THE SODERBERG SISTERS began their musical career performing in the streets of Stockholm to earn extra cash for hair dye. But what started as a way to earn extra money and spend time together led to a rapid rise and an acclaimed career for which neither sister was truly prepared.
“We just ran out of fuel,” Klara, 25, explains. “We didn’t feel inspired when we were per- forming on stage anymore, and we don’t want to lose that feeling. So instead of burning out completely, we decided to take a year off and ￼recharge our batteries. We wanted to gain new inspiration and find a calm because we needed that.”
But we’re getting ahead of ourselves.
Influenced by American folk music in the wake of the Oh Brother, Where Art Thou? boom, the sisters began writing their own Americana-style tunes and uploading them to MySpace where they garnered some radio play in their home country.
But when their cover of Fleet Foxes’ “Tiger Mountain Peasant Song” went viral on YouTube, the duo became a sensation as the cover took off internationally. The breakout video landed them a record deal in the U.S.
The two remained reverent of a musical genre best associated with a time before theirs, and a genre entirely out of their realm, native to a country an ocean away.
Since their discovery back in 2008, First Aid Kit has released four albums of original music, inspired by the likes of contemporary
crooners like Emmylou Harris and Conor Oberst, as well as iconic singer-songwriters like Bob Dylan, Johnny Cash and Leonard Co- hen. The band has been applauded for their Americana-folk vintage sound and their ability to keep their sound authentic.
However, in 2015, spending the better part of a decade on the road without taking a break started to wear on Klara and her older sister, Johanna.
The time on the road not only took a toll creatively but also affected their personal lives. Klara’s long-term relationship ended abruptly as they toured, causing more turmoil and heartache. The sisters realized they were long overdue for a break.
However, it’s that heartache that ended up providing the creative inspiration for their return to music with their new album, Ruins. Klara explains: “It’s the ruins of the relation- ship: how sad it is, but also how beautiful it was. That’s all you have left in the end.”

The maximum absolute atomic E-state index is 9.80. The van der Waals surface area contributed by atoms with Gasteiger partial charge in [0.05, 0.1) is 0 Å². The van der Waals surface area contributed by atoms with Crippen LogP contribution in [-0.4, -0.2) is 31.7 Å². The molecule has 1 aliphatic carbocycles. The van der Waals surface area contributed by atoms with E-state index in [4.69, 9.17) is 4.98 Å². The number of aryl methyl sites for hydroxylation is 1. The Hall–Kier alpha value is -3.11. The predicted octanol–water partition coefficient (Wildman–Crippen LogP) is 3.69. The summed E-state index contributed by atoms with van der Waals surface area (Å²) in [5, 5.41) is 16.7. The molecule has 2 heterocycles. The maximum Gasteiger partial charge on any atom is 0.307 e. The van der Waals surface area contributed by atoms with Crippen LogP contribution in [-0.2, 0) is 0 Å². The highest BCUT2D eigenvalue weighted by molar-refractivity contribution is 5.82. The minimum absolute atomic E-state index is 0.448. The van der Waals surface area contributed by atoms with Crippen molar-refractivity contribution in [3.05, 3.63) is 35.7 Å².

After a hiatus, the sisters reconvened far out of their comfort zone in Los Angeles. Their broken routine in a new place offered them a fresh perspective. The album’s first single “It’s a Shame” touches on how the shining sun in L.A. brought them a new sense of happiness during a time of sadness and grief.
“It’s such a creative city,” Johanna says. “There are so many musicians and artists and [so much] art arising that it’s hard not to be inspired when you’re there. We love the cul- ture. As Swedes, it’s extremely exotic.”
Inspired by the new surroundings and looking to reboot their own personal lives, the Soderbergs’ intention with the new record was to make major changes: more edge. More pungency. More authenticity. And that’s what they did.
To live up to the expectation, the album was recorded live in studio, leaving plenty of room for purposeful errors.
“At our live shows, there’s lots of live energy, and we wanted to capture that on record,” Johanna explains.
“Our previous albums were pretty and polished, so we wanted to let this one be more raw. We kept some of the mistakes and flaws in the performance. I like when something feels real and authentic. Like there’s a real presence on the recordings.”
While many bands turn to a radio-friendly pop sound after signing a deal with a major label, First Aid Kit, rejuvenated by their time off and reevaluating their own priorities, took a different approach after leaving their indie label for Columbia Records. The band pushed back against suggestions for easy pop music and leaned in more intensely to their folk roots. The final product was a hybrid al- bum that finds the duo experimenting with new sounds and a hold-nothing-back vul- nerability fashioned by reflections on their sudden rise, heartbreak, burnout and finally, their renewed sense of creative authenticity.
Ruins is a showcase for new harmonies, with bold stylistic departures. The sisters manage to bridge the gap between the catchiness of mainstream hits and the tender, folk-inspired sound that launched them to stardom all those years ago. Yes, the lyrics touch on thoughts about life, love and re- morse, but they also embrace ideas like re- demption and the courage to stand up and find yourself again.
Ironically, it was only after finally taking the time off the road, and allowing themselves to finally be still by themselves that the sisters realized what kind of album they really wanted to make: one that would make their audience feel less alone.
“We want to connect with people, to feel a little less alone in this world,” Johanna says. “That’s the most powerful thing. When you’re listening to music, and it suddenly just clicks. It’s a really magical aspect of music.”